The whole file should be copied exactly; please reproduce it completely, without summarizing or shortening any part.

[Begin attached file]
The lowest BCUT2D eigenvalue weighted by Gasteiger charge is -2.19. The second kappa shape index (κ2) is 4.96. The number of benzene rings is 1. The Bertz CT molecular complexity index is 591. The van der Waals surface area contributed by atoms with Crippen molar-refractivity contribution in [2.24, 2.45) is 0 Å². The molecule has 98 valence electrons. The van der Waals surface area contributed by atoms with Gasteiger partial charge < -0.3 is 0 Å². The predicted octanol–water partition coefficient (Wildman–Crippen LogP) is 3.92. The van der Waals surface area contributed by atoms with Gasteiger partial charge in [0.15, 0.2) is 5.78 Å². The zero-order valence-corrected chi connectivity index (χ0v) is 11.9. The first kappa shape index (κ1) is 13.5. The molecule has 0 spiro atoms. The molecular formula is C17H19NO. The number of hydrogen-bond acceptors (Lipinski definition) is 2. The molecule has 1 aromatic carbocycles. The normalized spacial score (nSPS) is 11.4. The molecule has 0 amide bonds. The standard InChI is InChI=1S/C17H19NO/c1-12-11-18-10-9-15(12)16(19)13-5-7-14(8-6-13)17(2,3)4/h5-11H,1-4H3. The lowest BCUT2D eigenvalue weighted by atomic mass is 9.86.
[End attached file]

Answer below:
The lowest BCUT2D eigenvalue weighted by Gasteiger charge is -2.19. The second kappa shape index (κ2) is 4.96. The number of benzene rings is 1. The Bertz CT molecular complexity index is 591. The van der Waals surface area contributed by atoms with Crippen molar-refractivity contribution in [2.24, 2.45) is 0 Å². The molecule has 98 valence electrons. The van der Waals surface area contributed by atoms with Gasteiger partial charge < -0.3 is 0 Å². The predicted octanol–water partition coefficient (Wildman–Crippen LogP) is 3.92. The van der Waals surface area contributed by atoms with Gasteiger partial charge in [0.15, 0.2) is 5.78 Å². The zero-order valence-corrected chi connectivity index (χ0v) is 11.9. The first kappa shape index (κ1) is 13.5. The molecule has 0 spiro atoms. The molecular formula is C17H19NO. The number of hydrogen-bond acceptors (Lipinski definition) is 2. The molecule has 1 aromatic carbocycles. The normalized spacial score (nSPS) is 11.4. The molecule has 0 amide bonds. The standard InChI is InChI=1S/C17H19NO/c1-12-11-18-10-9-15(12)16(19)13-5-7-14(8-6-13)17(2,3)4/h5-11H,1-4H3. The lowest BCUT2D eigenvalue weighted by atomic mass is 9.86.